An Insight Into Australian Culture: Tall Sword Syndrome

The Sydney Morning Herald 28.08.14, pp. 4-5

‘Swordsman Bob won’t be drawn by Keating’s unholy cuts’, Tony Wright

Paul Keating has always taken wicked pleasure in cutting his enemies down to size, but his delight in shrinking Bob Hawke’s most treasured legend to that of a minnow surely ranks close to the unholiest cut of all.

There wasn’t, according to Mr Keating, actually much to behold when the honourable member’s member was exposed to the light.

How relived must Tony Abbott find himself? He merely has to suffer the slings of those who find themselves confronted by his attachment to budgie smugglers and the breadth of his budget.

Mr Keating recalled on Wednesday the days of government in the 1980s when he and other cabinet ministers would stroll the grounds of the Lodge to find Mr Hawke, Prime Minister of Australia, sunning himself au naturel by the pool.

“It does take a certain chutzpah to meet ministers in the nude,” the former Treasurer offered. Indeed, he and the then foreign minister Gareth Evans had once arrived in suits, sweating, the business of government at hand, to discover Mr Hawke on full display. “I said, ‘don’t worry – midgets’,” he recalled. And to ensure no one missed the import of his reflection, he held out his hand in the universal fisherman’s gesture of insignificance, the thumb and the forefinger barely an inch apart.

Mr Keating was moved to relate his memories of government in the raw while launching the former Senator Evans’ diaries from the early Hawke-Keating government’s years, 1984-1986.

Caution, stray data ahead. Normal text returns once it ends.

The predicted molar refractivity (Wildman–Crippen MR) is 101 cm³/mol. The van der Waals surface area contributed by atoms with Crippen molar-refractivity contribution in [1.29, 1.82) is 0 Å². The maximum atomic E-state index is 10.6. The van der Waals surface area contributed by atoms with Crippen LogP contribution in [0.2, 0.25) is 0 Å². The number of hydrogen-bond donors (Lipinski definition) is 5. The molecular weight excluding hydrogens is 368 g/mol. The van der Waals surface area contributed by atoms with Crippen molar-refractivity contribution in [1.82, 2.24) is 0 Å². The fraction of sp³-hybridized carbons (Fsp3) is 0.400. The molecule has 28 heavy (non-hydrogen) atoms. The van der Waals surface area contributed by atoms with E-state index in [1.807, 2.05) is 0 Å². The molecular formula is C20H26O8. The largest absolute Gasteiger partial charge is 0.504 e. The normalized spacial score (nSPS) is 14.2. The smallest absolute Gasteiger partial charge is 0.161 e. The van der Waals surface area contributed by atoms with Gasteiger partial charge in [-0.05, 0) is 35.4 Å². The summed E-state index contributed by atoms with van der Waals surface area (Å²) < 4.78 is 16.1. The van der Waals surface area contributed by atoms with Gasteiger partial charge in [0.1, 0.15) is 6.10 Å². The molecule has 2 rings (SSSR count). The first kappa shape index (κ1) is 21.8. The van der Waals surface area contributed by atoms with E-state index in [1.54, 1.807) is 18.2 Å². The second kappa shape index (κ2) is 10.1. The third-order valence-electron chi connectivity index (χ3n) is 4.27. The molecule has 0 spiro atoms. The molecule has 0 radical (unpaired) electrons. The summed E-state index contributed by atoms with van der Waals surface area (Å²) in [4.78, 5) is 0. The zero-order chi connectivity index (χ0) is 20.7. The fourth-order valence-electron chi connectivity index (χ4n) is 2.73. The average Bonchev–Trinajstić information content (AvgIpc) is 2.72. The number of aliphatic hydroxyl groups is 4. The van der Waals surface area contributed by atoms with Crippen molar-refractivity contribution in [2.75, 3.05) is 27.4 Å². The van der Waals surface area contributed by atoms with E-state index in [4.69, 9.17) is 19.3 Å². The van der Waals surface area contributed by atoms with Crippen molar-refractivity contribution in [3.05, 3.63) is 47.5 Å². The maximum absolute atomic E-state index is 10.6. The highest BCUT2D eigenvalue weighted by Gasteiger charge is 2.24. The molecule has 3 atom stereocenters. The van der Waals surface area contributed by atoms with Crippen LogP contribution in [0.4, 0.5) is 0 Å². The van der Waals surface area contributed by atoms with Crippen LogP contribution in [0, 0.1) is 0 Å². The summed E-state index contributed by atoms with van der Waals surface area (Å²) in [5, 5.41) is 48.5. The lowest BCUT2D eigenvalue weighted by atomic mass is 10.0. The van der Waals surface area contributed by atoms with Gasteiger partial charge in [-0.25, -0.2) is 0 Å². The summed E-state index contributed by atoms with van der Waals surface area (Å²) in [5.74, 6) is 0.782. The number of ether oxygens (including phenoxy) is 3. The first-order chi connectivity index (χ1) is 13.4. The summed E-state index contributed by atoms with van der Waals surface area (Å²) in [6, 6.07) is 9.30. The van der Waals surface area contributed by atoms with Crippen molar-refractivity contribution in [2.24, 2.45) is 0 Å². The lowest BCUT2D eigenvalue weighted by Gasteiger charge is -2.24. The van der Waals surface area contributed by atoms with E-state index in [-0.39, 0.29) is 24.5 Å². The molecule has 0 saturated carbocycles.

Professor Evans, now chancellor of the Australian National University, gives a robust telling in his diary – Inside the Hawke-Keating Government – of the clashing egos of what he calls a “cantankerous” gathering of mostly men in the cabinet, none of them quite as cantankerous as Hawke and Keating themselves.

He also recalls being sacked as Attorney-General after being summoned to the Lodge where he found Mr Hawke sunning himself by the pool, though there is nothing about the prime minister’s state of costume.

Mr Keating, who finally snatched power from Mr Hawke in 1991, clearly felt the time had come to put that omission to rights. Mr Hawke, known in the blokey vulgarity of his circle as a considerable swordsman in his day, has suffered uncharitable observations previously regarding the alleged dimensions of his weapon.

The man he deposed as labor leader in 1983, Bill Hayden, waited until he published his autobiography in 1996 to offer the same sort of critique as Mr Keating.

Mr Hawke has maintained an unusually lofty silence about the subject, and his spokeswoman, very sensibly, refused to be drawn on the matter on Wednesday.


On 04.09.92 Maxine McHugh in an interview of Keating (on the ABC’s AM show) asked him (he was then Prime Minister) a bizarre question, indicative of a deeply sick culture – all the more so in being put to that nation’s leader: ‘Can we be considered a nation of losers?’ Keating acknowledged the validity of the question and referred to Australians ‘hopping into’ those who ‘we’ perceive have more ability than us.



Shame and the Need to Shame

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The Lucky Country: Part Three

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